and critical comenntary
[review, Tertiary White exhibition]
Geometric patterns of circles and squares form an intricate dance, soothingly colored in an earthy palette. There’s a distinct, mathematic logic to the work, reminiscent of da Vinci’s sketches of his inventions. But instead of illuminating scientific notions, these paintings offer more questions than answers. Complex-looking Venn diagrams melt smoothly into cycles of the moon.
SWANSON REED GALLERY
Marco coaxes the maximum impact, or drama, out of each piece, with the most minimal and subtle touches of geometry and surface….His paintings look great from a distance as a graphic; and appear seductively rich in composition up close. They’re also very honest and true to his vision. Even though you can sense the lineage of Rothko, Richard Diebenkorn, and even Sean Scully in his works, in the end, they really are all Marco.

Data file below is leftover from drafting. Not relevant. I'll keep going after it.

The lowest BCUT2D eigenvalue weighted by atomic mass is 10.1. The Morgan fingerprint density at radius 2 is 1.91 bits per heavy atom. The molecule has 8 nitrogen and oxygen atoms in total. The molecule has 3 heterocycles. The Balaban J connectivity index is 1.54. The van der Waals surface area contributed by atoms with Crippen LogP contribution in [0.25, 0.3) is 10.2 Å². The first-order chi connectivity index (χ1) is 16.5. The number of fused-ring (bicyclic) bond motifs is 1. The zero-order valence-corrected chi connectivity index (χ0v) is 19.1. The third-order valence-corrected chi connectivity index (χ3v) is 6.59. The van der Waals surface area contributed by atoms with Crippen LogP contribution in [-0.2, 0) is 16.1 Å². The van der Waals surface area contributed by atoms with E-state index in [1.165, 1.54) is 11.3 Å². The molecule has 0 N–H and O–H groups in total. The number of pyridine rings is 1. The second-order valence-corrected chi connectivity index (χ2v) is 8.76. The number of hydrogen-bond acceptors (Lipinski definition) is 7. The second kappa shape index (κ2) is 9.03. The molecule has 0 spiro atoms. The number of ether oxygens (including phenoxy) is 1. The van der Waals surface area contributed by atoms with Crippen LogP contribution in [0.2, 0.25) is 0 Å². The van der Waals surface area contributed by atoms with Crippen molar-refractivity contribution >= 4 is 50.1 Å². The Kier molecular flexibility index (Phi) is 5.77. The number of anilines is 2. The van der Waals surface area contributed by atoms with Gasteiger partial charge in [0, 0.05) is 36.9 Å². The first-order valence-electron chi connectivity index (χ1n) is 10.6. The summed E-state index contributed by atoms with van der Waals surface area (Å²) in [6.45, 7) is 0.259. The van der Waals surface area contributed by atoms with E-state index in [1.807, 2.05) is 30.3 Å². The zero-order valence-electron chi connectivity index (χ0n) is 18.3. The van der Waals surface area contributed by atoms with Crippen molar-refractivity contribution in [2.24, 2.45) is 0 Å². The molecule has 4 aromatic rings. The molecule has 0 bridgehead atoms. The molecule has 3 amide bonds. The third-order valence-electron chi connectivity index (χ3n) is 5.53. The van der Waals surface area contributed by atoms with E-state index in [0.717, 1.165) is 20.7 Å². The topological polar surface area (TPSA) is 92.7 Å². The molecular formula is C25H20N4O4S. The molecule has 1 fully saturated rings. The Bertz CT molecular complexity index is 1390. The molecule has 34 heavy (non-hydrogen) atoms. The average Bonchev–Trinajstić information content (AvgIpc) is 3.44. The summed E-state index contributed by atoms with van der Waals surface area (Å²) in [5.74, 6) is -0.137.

KENTUCKY HOMES & GARDENS
Jo Anne Triplett
[feature article: The Art of Tar]
You probably don’t think of tar as an artist’s medium, but in the hands of a young master such as Marco Logsdon, tar becomes the catalyst for paintings saturated with intensely glowing color. Logsdon has devised a difficult process that produces an homage to technique that renders subject matter secondary.